Paying for long-term care: Why it matters and ways to fund it

Posted 18.11.2021

Paying for long-term care is a growing issue for many people in the UK and as life expectancy continues to lengthen, it is something that an ever-increasing proportion of the population will need to address.

As many as 1.4 million people aged 65 years and over in the UK receive some form of care.[1] Yet the current government funding available to meet the needs of elderly people is often unfair and unsustainable. Whilst the government can support some of the long-term care for those on lower incomes, the reality is that most of us will have to fund our own.

How much does care cost?

For a residential care home, the UK average for a basic level of care is around £35,000 a year, but varies a lot according to each region. For example, costs might be closer to £30,000 in Northern Ireland, Wales, Scotland and the north of England, but could rise to £43,000 or more in London and the south-east of England. [2]

Costs can also vary depending on the choice of care provider, and if more specialised nursing or dementia care is also required, you could expect to add at least another £12,000 per year on top – maybe even more.

Funding your own long-term care

There are a number of ways for you to fund your own long-term care. This article provides some options for you to consider, which you should discuss with your financial adviser to help you navigate the maze of paying for your care fees.

Care-needs assessment

Arranging care can be an emotional and confusing time, so speaking to one of our advisers who specialises in this field can provide peace of mind and security, as well as avoiding the possibility of not being able to sufficiently afford the care that you may need.

Our advisers will arrange for a care-needs assessment with your local authority, and it will first determine whether you qualify for local-authority care.

Set-up power of attorney

It’s worth setting up power of attorney as early as possible, in the event that you’re no longer able to manage your own affairs yourself (or if the loved-one you’re concerned about were to be in that situation). This allows your attorney to make decisions on your behalf about things like managing your bank accounts, paying bills, managing your pension and any investments you might have, or selling your home (and you can give specific instructions as to your wishes).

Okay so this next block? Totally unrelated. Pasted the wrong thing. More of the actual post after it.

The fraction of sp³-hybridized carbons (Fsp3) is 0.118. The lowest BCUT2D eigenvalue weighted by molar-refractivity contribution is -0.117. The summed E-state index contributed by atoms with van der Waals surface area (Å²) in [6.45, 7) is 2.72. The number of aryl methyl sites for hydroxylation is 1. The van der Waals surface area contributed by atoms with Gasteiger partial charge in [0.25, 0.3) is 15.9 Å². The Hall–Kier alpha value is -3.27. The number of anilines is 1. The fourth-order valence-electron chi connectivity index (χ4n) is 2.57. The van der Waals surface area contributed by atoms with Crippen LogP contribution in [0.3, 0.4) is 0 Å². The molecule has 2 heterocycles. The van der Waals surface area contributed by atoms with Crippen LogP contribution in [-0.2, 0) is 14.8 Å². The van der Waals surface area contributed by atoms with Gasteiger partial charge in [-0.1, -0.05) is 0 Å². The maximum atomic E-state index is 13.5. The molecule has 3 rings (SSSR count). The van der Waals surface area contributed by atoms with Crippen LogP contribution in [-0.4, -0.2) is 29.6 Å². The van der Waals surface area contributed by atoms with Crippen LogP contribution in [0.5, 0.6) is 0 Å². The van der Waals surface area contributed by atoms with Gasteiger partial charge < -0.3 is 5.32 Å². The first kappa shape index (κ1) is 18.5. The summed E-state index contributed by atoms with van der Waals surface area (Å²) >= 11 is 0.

Long-term care should be part of retirement planning

It’s important to think about the potential need for long-term care as early as possible so that you can make plans accordingly.

You should therefore include long-term care planning as part of your retirement income strategy, making sure that you’ve factored in some of the potential costs of care (or a care home) in your retirement budget.

Your property assets

If you own a property, and live alone, you could consider renting it out and using the income to pay for your own care. This will mean you get to keep your property in your own estate and the house remains occupied (with all bills paid by the tenant) so that you don’t have to worry about it.

Alternatively, you could release some equity within the property, which can then be repaid from the sale of your home when you die (this option is often used by people who don’t need to leave their home and care is delivered at their own home).

Long-term care plan

Also known as Immediate Needs Annuities, these are specialist insurance plans designed to convert capital into income to help meet care fees. In return for a one-off lump sum you receive a guaranteed tax free income for life, provided that it is paid directly to the care home.

Looking after your current finances and the ability to plan for the long-term can have a dramatic effect on your ability to pay for the type of care or care home that you require. Contact our financial advisers today for further information.

The levels and bases of taxation, and reliefs from taxation, can change at any time. The value of any tax relief depends on individual circumstances.

[1] Age UK analysis, November 2020

[2] LaingBuisson, Care of Homes for Older People UK Market Report, 2019

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